Wade Lorenzton was the chaplain for Mount Royal College.
Wade Lorenzton was the chaplain for Mount Royal College.
Violet Armstrong was a student from Taber, Alberta who attended Mount Royal College in the early 1940s as part of the Provincial Health and Recreation Youth Training Programme. She "taught youth leadership and recreation classes in communities around the southern region. In 1944 Vi moved to Berkley, California with her husband, Malcolm Taylor. There she worked in Richmond, California's Recreation Department as a youth programmer and counsellor, creating some of the city's first integrated sport and social programs."
Tom Besse was an instructor at Mount Royal College, as well as Coordinator of Theatre Arts and the Chairman of the Department of Fine and Performing Arts. Besse graduated with a Master of Fine Arts Degree from the University of Washington and a Bachelor of Education from the University of Alberta. Besse was hired in 1967 to build MRC’s drama department, where he increased student enrollment from 60 students in 1967 to 1200 students in 1984. He taught at Mount Royal College for thirty years and was involved in directing, producing, and acting in over 60 theatrical productions.
Steve Bascom was employed in Mount Royal College's Department of Program Research and Development.
Stephen Wilk was the coordinator of the Mount Royal History Project and a former teacher of psychology and sociology at Mount Royal College during the 1950s. The goal of the Mount Royal History Project was to research the history of Mount Royal College to produce a book for the college's 90th anniversary. As Project Coordinator, Wilk acted as the photo page editor and conducted interviews of former Mount Royal students, faculty, staff, and administrators. Wilk acted as the Project Coordinator of the Mount Royal history project from 1996 to 2004 and produced a complete but unpublished manuscript entitled "An Institution and its Communities: A History of Mount Royal College 1910-2000."
Wilk held a Bachelor of Science in Agriculture, a Bachelor of Divinity, and a Doctor of Ministry, and was a historian primarily focused on the history of Alberta. He was an active member of several local historical societies including the Nose Creek Historic Society, and was involved with local archives, museums, and heritage preservation efforts. He was the author/editor of several books on local history including "One Day's Journey", a history of the Airdrie District, "Pioneers of Faith", a history of the Airdrie United Church, and "100 Years of Nose Creek Valley History".
In addition to his work as a historian, Wilk was a United Church of Canada minister (since 1952) and served as a medic with the Royal Canadian Navy during World War II. Stephen Wilk died on November 12, 2006.
Ray Sloan was an environmental scientist, conservationist, and instructor at Mount Royal College.
Patricia Houghton served on the Board of Directors of the Alumni Association of Mount Royal College.
Pat Roome was a history professor at Mount Royal College/University and the founder of what became the Mount Royal University Archives and Special Collections. Roome joined Mount Royal College in 1974 and taught Canadian history and women’s studies until 2007. Starting in 2008, Roome was seconded to lead the Centennial Archives Project, which sought to establish an institutional archives for the college, which would play a central role in Mount Royal's centennial in 2010. While heading the archives, Roome acquired institutional and private records relating to Mount Royal's history, inventoried the institution's art collection, and promoted the archives and Mount Royal College history though centennial projects such as the establishment of the military memorial scholarships and the naming of the Kerby LRT station. Now retired, Roome's contributions to Mount Royal continue to be recognized in the Patricia Roome Centennial Scholarship, which is awarded to a fourth year history student of high academic achievement.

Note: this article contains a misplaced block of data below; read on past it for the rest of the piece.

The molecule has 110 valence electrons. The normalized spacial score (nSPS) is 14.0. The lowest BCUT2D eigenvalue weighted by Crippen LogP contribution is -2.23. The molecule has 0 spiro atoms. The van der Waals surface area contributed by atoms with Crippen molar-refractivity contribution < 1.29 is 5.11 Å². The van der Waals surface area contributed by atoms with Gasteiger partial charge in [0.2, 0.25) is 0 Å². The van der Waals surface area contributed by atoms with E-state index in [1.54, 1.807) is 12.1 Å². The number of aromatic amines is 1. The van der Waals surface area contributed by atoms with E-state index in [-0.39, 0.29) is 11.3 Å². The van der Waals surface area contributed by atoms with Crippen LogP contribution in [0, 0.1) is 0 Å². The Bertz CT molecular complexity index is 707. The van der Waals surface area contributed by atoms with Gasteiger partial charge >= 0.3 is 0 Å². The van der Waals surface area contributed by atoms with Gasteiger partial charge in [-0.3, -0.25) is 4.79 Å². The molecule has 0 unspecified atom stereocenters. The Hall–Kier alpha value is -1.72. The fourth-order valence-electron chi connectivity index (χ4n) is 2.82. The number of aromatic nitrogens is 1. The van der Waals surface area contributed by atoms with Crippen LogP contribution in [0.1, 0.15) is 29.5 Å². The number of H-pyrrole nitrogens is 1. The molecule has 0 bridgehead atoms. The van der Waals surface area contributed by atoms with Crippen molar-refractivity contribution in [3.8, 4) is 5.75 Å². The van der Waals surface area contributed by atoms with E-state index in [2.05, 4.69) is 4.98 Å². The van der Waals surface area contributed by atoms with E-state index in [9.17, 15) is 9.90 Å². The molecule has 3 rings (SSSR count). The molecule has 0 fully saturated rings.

Pam Nordstrom was a faculty member and administrator in the School of Nursing at Mount Royal University. A graduate of the University of Calgary, Nordstrom served in a variety of roles at Mount Royal including Director of the School of Nursing, Chair of the Department of Undergraduate Nursing Studies, Executive Director of Enrollment Services, and Program Chair of the Maternal Infant Child Healthcare program. In 2017, Nordstrom was appointed Vice President of Academic Affairs at Ambrose University.
Muriel Sanderson was a student from East Coulee, Alberta who attended Mount Royal College in 1944-1945.
Mary Prossak was the Supervisor of the Student Store at Mount Royal College.
Marilyn Meek (née Duffy) was a student from Calgary who was enrolled in the Secretarial Science program at Mount Royal College in 1963-1964.
"Margy MacMillan received her BA in Medieval French and Old Icelandic literatures in 1984. Taking this intensely practical focus to the next level, she received her Master’s degree in Library Service from Dalhousie University in 1986. She has worked for the University of Calgary, the Tsuu Tina Nation." (1)
"[She] worked in various capacities at Mount Royal College and University from 1990 to 2017. For most of that time she was an instruction librarian, but also had brief stints as Internet Coordinator working from the ADC, one year as acting Circulation Librarian and several years as coordinator of Information Services in the Library. She served on many committees for the Library, MRFA, and the institution. Her scholarly work was concerned primarily with information literacy, including how students read and used scholarly articles." (2)
Margaret Plewis was a student from Swift Current, Saskatchewan who attended Mount Royal College in 1948-1949.